In 2007, scholars worldwide came together to find a way to bring Indigenous Peoples together. During their discussion, they called their works Native American and Indigenous Studies on behalf of the natives around the globe. With many terms created since the colonial era, it’s difficult to distinguish which one is best to use to avoid political issues.

According to the Director of Native American and Indigenous Studies at the University of Texas at Austin, Luis Carcamo-Huechante, Native American and American Indian are names that are appropriated and embraced by tribes in North America. While these names have a long history of conflict, rejection, and stripping of identification, they are now used for recognition.

When referring to Indigenous Peoples, Huechante said this term extends to all regional natives worldwide, including American Indians. What brings them together are their original homelands and colonized history. To help clarify these terms, in  2007, the UN created a guideline to describe those who qualify as Indigenous:

  • Self-identification as Indigenous
  • Acceptance as Individuals by the indigenous members
  • Historical continuity with a pre-colonial and/or pre-settler setting
  • Strong link to territories and surrounding natural resources
  • Distinct social, economic or political systems
  • Distinct beliefs, culture, and language
  • A non-dominant groups of society
  • Practice, reproduce, and maintain ancestral culture, environments and systems as distinctive peoples and communities

(Remember that this is a guideline and not an official standard.)

In 1977, the World Council of Indigenous People made the concept of self-determination an international legal practice. When referring to one of 370 million Indigenous individuals across the globe from the 70 countries worldwide home to Indigenous Peoples, the best practice is to respect their self-identification, culture, language, and history.

It’s polite to ask in a tactful manner when you don’t know. There are also several tips offered by companies for workplace interactions. Grammatically, it’s respectable to use ‘Indigenous Peoples’ because it’s highlighting the distinctiveness for all groups. It’s better to refer back to their community names like Cherokee, Navajo, or Abya Yala. Some names that are used in different regions around the world are:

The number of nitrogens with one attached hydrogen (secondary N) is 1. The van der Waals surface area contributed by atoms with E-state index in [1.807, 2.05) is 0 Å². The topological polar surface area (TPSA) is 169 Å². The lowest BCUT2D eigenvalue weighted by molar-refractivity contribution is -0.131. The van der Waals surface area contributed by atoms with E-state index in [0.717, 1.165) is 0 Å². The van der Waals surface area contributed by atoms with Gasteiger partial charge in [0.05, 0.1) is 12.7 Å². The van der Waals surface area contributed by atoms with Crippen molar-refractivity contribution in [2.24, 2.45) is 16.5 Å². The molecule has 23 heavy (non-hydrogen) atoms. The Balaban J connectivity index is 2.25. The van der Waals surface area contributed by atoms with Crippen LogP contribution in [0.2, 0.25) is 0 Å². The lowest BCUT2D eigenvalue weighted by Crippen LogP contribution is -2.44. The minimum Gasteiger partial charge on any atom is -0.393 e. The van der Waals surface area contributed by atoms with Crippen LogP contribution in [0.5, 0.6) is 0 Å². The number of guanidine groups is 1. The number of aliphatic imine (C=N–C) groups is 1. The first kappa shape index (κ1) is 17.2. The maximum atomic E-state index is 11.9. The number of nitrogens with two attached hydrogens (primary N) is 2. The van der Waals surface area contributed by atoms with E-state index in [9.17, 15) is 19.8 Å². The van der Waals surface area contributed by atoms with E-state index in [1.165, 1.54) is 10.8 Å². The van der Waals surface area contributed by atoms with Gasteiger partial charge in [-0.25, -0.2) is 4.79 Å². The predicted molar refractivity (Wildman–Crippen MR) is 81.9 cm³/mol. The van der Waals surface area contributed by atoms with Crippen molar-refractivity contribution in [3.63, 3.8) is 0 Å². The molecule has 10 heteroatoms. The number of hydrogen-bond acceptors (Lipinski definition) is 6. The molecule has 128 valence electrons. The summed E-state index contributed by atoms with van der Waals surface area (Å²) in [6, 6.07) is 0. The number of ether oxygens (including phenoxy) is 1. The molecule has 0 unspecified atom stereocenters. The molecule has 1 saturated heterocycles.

United States:

  • Native Americans, American Indians


  • Aboriginals, First Nations

Latin America:

  • Pueblos Indígenas, Indigenous Peoples

Amazonian Regions (Brazil, Peru):

  • Pueblo Nativos, Indigenous Peoples

As time progresses, countries are finding new ways to honor and respect those who originally inhabited a region.

In the United States, Alaska, Hawaii, South Dakota, and a few other states are hosting celebrations of Indigenous Peoples Day in place of Columbus Day as an apology for colonization and to make amends. Meanwhile, other countries will celebrate the day European and Spanish colonists met the Native Americans and Indigenous Peoples in North and South America.

Indigenous Peoples speak unique languages, possess diverse cultural customs, and understand sustainable natural resource management like no other.  Take this Indigenous Peoples Day to commemorate their rich culture and history, which are deeply intertwined with ancestral lands.

Sharon Schweitzer and Esther Sanchez co-wrote this post. Sharon Schweitzer, J.D., is an award-winning entrepreneur, cross-cultural trainer, and the founder of Access to Culture. In addition to her accreditation in intercultural management from the HOFSTEDE Centre, she serves as a Chinese Ceremonial Dining Etiquette Specialist in the documentary series Confucius was a Foodie, on Nat Geo People. She is regularly quoted by BBC Capital, Investor’s Business Daily, and Fortune. Her Amazon #1 Best Selling book in International Business, Access to Asia: Your Multicultural Business Guide, (3rd printing), was named to Kirkus Reviews’ Best Books of 2015. She’s a winner of the British Airways International Trade Award at the 2016 Greater Austin Business Awards.

Esther Sanchez is a Fall 2017 Cross-Cultural Communication intern with Access to Culture. She is currently attending the University of Texas at Austin as a Journalism major and working to earn a minor in Middle Eastern Studies and a certificate in Computer Science. She plans to use these skills to tell stories through virtual reality from around the world. You can connect with her on LinkedIn or Facebook, Instagram or Twitter.

Photo by Joe Solomon | Flickr